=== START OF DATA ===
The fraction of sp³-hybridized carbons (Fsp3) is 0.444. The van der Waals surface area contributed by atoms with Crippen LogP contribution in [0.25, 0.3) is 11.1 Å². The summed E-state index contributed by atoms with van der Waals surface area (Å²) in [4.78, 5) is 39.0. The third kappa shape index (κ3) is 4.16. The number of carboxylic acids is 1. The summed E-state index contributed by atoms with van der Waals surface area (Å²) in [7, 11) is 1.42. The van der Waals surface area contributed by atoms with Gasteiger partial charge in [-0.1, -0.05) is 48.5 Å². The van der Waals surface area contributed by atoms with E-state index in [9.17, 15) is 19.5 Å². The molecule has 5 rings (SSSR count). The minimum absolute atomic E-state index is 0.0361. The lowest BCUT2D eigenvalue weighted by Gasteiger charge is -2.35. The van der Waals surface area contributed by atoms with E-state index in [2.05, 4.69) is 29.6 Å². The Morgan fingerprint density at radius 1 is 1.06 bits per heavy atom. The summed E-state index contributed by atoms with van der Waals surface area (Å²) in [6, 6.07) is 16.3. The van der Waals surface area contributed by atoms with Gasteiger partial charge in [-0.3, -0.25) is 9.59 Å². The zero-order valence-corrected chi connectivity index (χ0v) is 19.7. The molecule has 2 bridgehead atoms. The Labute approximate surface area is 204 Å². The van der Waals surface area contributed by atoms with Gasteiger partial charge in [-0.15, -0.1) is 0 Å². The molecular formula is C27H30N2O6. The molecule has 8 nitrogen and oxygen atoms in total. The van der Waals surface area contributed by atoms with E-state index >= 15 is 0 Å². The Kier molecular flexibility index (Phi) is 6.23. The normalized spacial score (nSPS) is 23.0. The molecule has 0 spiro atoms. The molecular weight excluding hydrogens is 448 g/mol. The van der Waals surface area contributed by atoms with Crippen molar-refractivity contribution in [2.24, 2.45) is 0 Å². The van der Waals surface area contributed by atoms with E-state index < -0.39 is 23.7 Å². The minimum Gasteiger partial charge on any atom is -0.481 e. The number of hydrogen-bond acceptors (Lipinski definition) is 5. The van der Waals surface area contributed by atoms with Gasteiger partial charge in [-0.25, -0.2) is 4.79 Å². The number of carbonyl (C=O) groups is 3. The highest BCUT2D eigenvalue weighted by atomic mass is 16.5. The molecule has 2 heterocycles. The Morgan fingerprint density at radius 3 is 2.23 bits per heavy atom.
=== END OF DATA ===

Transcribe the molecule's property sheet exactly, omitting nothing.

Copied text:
The fraction of sp³-hybridized carbons (Fsp3) is 0.444. The van der Waals surface area contributed by atoms with Crippen LogP contribution in [0.25, 0.3) is 11.1 Å². The summed E-state index contributed by atoms with van der Waals surface area (Å²) in [4.78, 5) is 39.0. The third kappa shape index (κ3) is 4.16. The number of carboxylic acids is 1. The summed E-state index contributed by atoms with van der Waals surface area (Å²) in [7, 11) is 1.42. The van der Waals surface area contributed by atoms with Gasteiger partial charge in [-0.1, -0.05) is 48.5 Å². The van der Waals surface area contributed by atoms with E-state index in [9.17, 15) is 19.5 Å². The molecule has 5 rings (SSSR count). The minimum absolute atomic E-state index is 0.0361. The lowest BCUT2D eigenvalue weighted by Gasteiger charge is -2.35. The van der Waals surface area contributed by atoms with E-state index in [2.05, 4.69) is 29.6 Å². The Morgan fingerprint density at radius 1 is 1.06 bits per heavy atom. The summed E-state index contributed by atoms with van der Waals surface area (Å²) in [6, 6.07) is 16.3. The van der Waals surface area contributed by atoms with Gasteiger partial charge in [-0.3, -0.25) is 9.59 Å². The zero-order valence-corrected chi connectivity index (χ0v) is 19.7. The molecule has 2 bridgehead atoms. The Labute approximate surface area is 204 Å². The van der Waals surface area contributed by atoms with Gasteiger partial charge in [-0.15, -0.1) is 0 Å². The molecular formula is C27H30N2O6. The molecule has 8 nitrogen and oxygen atoms in total. The van der Waals surface area contributed by atoms with E-state index >= 15 is 0 Å². The Kier molecular flexibility index (Phi) is 6.23. The normalized spacial score (nSPS) is 23.0. The molecule has 0 spiro atoms. The molecular weight excluding hydrogens is 448 g/mol. The van der Waals surface area contributed by atoms with Crippen molar-refractivity contribution in [2.24, 2.45) is 0 Å². The van der Waals surface area contributed by atoms with E-state index < -0.39 is 23.7 Å². The minimum Gasteiger partial charge on any atom is -0.481 e. The number of hydrogen-bond acceptors (Lipinski definition) is 5. The van der Waals surface area contributed by atoms with Gasteiger partial charge in [-0.25, -0.2) is 4.79 Å². The number of carbonyl (C=O) groups is 3. The highest BCUT2D eigenvalue weighted by atomic mass is 16.5. The molecule has 2 heterocycles. The Morgan fingerprint density at radius 3 is 2.23 bits per heavy atom.